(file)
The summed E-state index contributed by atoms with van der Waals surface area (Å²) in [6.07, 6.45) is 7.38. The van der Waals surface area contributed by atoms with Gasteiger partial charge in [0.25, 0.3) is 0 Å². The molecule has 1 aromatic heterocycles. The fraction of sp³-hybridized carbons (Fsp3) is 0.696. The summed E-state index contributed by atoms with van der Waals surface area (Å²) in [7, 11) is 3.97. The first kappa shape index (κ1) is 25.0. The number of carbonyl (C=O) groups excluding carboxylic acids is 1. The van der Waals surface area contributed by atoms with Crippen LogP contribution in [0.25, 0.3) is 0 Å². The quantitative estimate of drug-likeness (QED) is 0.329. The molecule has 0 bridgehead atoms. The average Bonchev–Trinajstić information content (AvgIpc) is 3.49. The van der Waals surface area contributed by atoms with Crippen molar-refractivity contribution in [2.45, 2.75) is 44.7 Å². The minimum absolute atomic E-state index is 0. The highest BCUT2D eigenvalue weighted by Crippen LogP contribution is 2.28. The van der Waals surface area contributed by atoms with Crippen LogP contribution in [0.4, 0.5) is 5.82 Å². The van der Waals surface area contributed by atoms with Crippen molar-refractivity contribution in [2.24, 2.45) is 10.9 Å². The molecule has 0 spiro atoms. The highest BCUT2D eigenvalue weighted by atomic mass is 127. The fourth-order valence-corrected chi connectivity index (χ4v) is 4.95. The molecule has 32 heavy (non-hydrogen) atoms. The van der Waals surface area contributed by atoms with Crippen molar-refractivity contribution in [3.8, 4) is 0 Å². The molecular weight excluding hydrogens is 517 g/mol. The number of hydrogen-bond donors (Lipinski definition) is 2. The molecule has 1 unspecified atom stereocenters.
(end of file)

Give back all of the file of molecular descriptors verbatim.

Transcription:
The summed E-state index contributed by atoms with van der Waals surface area (Å²) in [6.07, 6.45) is 7.38. The van der Waals surface area contributed by atoms with Gasteiger partial charge in [0.25, 0.3) is 0 Å². The molecule has 1 aromatic heterocycles. The fraction of sp³-hybridized carbons (Fsp3) is 0.696. The summed E-state index contributed by atoms with van der Waals surface area (Å²) in [7, 11) is 3.97. The first kappa shape index (κ1) is 25.0. The number of carbonyl (C=O) groups excluding carboxylic acids is 1. The van der Waals surface area contributed by atoms with Crippen LogP contribution in [0.25, 0.3) is 0 Å². The quantitative estimate of drug-likeness (QED) is 0.329. The molecule has 0 bridgehead atoms. The average Bonchev–Trinajstić information content (AvgIpc) is 3.49. The van der Waals surface area contributed by atoms with Crippen molar-refractivity contribution in [2.45, 2.75) is 44.7 Å². The minimum absolute atomic E-state index is 0. The highest BCUT2D eigenvalue weighted by Crippen LogP contribution is 2.28. The van der Waals surface area contributed by atoms with Crippen LogP contribution in [0.4, 0.5) is 5.82 Å². The van der Waals surface area contributed by atoms with Crippen molar-refractivity contribution in [2.24, 2.45) is 10.9 Å². The molecule has 0 spiro atoms. The highest BCUT2D eigenvalue weighted by atomic mass is 127. The fourth-order valence-corrected chi connectivity index (χ4v) is 4.95. The molecule has 32 heavy (non-hydrogen) atoms. The van der Waals surface area contributed by atoms with Crippen molar-refractivity contribution in [3.8, 4) is 0 Å². The molecular weight excluding hydrogens is 517 g/mol. The number of hydrogen-bond donors (Lipinski definition) is 2. The molecule has 1 unspecified atom stereocenters.